Traditionally, structured test, especially long scenarios are commonly written in the step, expected, actual format. Behaviour Driven Design replaces this with the style of "Given", "When" "Then", for example

Given a working ATM

And invalid credit card

When the card is inserted

And a cash withdrawl is requested

Then no cash should be provided

And the card should be retained

I want to start use BDD on complex scenarios on a project, and the question that I have is: Does this new style of test case work for larger, real world, end-to-end scenarios or is it more appropriate for simpler "atomic" or unit test style test cases?

4 Answers 4


I don't see why it wouldn't scale. It's conceptually simple (which naturally makes it self open to scalability.) I would be weary though - the more complex a test is, the less effective it is. If you have tests you're worried about being too complex "Given, When, Then" (I almost abbreviated that to GWT but realized that would confuse people haha. Ahem...) then you may want to consider splitting that test into smaller components that will give you more feed back.

In other words, what makes it complex? Does it have input chaining which is the complexity? If it is, then you have a definite rationale for making multiple tests out of it. Another common introduction of complexity would be if you something like "when the result of ___ is ___" That really should be a given, not a when. Personally I would classify a move from when to given to be a complexity reduction.

  • Can you please clarify your comment, "the more complex a test is, the less effective it is?" Unit tests and functional tests should not be overly complex; however, customer (or end-to-end) scenarios/stories are typically more complex and involve testing multiiple parts of the system. Jun 12, 2012 at 13:57
  • The effectiveness of a test only ever comes into play when it fails. The test is supposed to tell you what fails in your system. The more complex a test is, the less information you have about what is actually broken when it fails.
    – corsiKa
    Jun 12, 2012 at 14:31
  • The effectiveness of a test is determined by the value of the information that test provides (e.g. a unit test that passes after refactoring gives me valuable information, as does a unit test that fails after refactoring). As a test becomes more complex the greater the information it should report out. If you design a complex test and rely on a simple pass/fail oracle then the design is likely not optimal Jun 12, 2012 at 20:43

Although I don't have any experience using SpecFlow, I've recently starting using StoryQ for this type of testing. Although I was very leary on it at first, I've found it to be very useful, including in complex scenario's. Not only is the code more organized now, but also, I've found it easier to write more complex scenario's as it forces me to break it up more.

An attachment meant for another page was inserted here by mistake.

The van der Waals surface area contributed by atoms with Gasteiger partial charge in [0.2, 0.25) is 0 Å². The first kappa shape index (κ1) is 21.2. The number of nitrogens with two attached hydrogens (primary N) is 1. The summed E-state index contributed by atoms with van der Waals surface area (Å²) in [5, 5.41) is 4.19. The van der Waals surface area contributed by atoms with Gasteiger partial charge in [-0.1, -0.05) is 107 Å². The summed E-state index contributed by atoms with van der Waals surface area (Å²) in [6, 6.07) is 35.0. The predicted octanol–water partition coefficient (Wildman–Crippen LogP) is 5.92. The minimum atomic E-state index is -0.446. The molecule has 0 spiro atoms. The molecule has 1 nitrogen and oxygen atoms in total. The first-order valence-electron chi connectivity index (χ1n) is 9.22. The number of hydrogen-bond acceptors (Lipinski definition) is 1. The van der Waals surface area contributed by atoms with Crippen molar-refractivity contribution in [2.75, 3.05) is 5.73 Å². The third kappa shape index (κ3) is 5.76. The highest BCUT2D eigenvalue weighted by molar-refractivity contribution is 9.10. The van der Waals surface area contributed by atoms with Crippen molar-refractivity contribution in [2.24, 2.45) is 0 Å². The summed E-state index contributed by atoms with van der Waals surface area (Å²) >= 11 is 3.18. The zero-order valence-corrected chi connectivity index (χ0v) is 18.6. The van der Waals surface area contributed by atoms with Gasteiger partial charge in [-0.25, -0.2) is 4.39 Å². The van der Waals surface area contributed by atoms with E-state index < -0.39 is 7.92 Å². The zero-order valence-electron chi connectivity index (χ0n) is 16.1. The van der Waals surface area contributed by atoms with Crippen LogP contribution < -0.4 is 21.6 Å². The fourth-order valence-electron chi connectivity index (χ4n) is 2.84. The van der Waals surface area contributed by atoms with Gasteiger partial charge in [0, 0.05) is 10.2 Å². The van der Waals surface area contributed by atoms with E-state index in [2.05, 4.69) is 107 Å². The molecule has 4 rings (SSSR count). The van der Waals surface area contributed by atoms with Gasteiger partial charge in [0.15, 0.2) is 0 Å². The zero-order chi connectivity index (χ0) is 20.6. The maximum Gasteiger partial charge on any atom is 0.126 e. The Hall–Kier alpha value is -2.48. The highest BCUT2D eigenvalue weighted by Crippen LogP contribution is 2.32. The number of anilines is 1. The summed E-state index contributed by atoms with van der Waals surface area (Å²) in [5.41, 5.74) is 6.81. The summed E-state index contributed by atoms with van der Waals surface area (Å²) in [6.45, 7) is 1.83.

Firstly, I think you used the word "anger" when you meant "earnest" - but this is purely a guess on my part.

If my guess is correct (a "big" IF), then to answer your question, I would say "yes" - in other words, I would use "given" "when" "then" for more complex scenarios.


You can use Given/When/Then for scenarios with any complicity level, for instance,

Very specific scenario:

Scenario: Error when the password and confirm password do not match
Given I am on User Registration From 
When I fill the Form fields as follow:
| Field   | Value           |
| Name | myusrname|
| Password| password123| 
|Confirm Password | passnotmatch234|
And I click on the button “Save”
Then the error message should be “Password and Confirm password do not match”

End-to-end scenario:

Scenario: New user with unique name can be registered in the system 
Given user with name “Uncle Bob” does not exists in the system
When I create a new user with name “Uncle Bob”
Then the registration should be successful 

In this case, there are the following checks behind the phrase “Then the registration should be successful”:

1. Registration form was saved without errors
2. The User has received a confirmation email
3. The user had clicked on the confirm link and the email confirmation was successful 
4. User logged in to the system

All those steps are implicit and hidden in the phrase “Then the registration should be successful”, because the goal of the scenario was to check that user with unique name can be registered in the system.

  • If the Then step fails, how can I get clear feedback on which of the underlying assertions (i.e. 1,2,3,4) is the cause of failure?
    – urig
    Sep 15, 2018 at 6:45

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